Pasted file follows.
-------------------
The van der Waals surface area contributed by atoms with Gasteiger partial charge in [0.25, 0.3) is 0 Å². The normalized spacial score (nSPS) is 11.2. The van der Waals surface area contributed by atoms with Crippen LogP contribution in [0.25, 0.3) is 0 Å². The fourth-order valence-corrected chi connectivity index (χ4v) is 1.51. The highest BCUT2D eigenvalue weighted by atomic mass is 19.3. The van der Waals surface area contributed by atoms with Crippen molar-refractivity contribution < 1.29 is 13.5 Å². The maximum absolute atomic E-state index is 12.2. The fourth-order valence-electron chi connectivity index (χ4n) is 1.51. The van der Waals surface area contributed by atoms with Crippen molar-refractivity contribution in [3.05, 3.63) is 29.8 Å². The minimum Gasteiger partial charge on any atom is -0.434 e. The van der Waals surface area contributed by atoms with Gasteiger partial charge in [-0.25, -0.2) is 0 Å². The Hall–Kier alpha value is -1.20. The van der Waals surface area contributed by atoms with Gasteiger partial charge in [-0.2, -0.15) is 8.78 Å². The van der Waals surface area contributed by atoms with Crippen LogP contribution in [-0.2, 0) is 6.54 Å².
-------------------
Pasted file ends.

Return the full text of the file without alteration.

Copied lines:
The van der Waals surface area contributed by atoms with Gasteiger partial charge in [0.25, 0.3) is 0 Å². The normalized spacial score (nSPS) is 11.2. The van der Waals surface area contributed by atoms with Crippen LogP contribution in [0.25, 0.3) is 0 Å². The fourth-order valence-corrected chi connectivity index (χ4v) is 1.51. The highest BCUT2D eigenvalue weighted by atomic mass is 19.3. The van der Waals surface area contributed by atoms with Crippen molar-refractivity contribution < 1.29 is 13.5 Å². The maximum absolute atomic E-state index is 12.2. The fourth-order valence-electron chi connectivity index (χ4n) is 1.51. The van der Waals surface area contributed by atoms with Crippen molar-refractivity contribution in [3.05, 3.63) is 29.8 Å². The minimum Gasteiger partial charge on any atom is -0.434 e. The van der Waals surface area contributed by atoms with Gasteiger partial charge in [-0.25, -0.2) is 0 Å². The Hall–Kier alpha value is -1.20. The van der Waals surface area contributed by atoms with Gasteiger partial charge in [-0.2, -0.15) is 8.78 Å². The van der Waals surface area contributed by atoms with Crippen LogP contribution in [-0.2, 0) is 6.54 Å².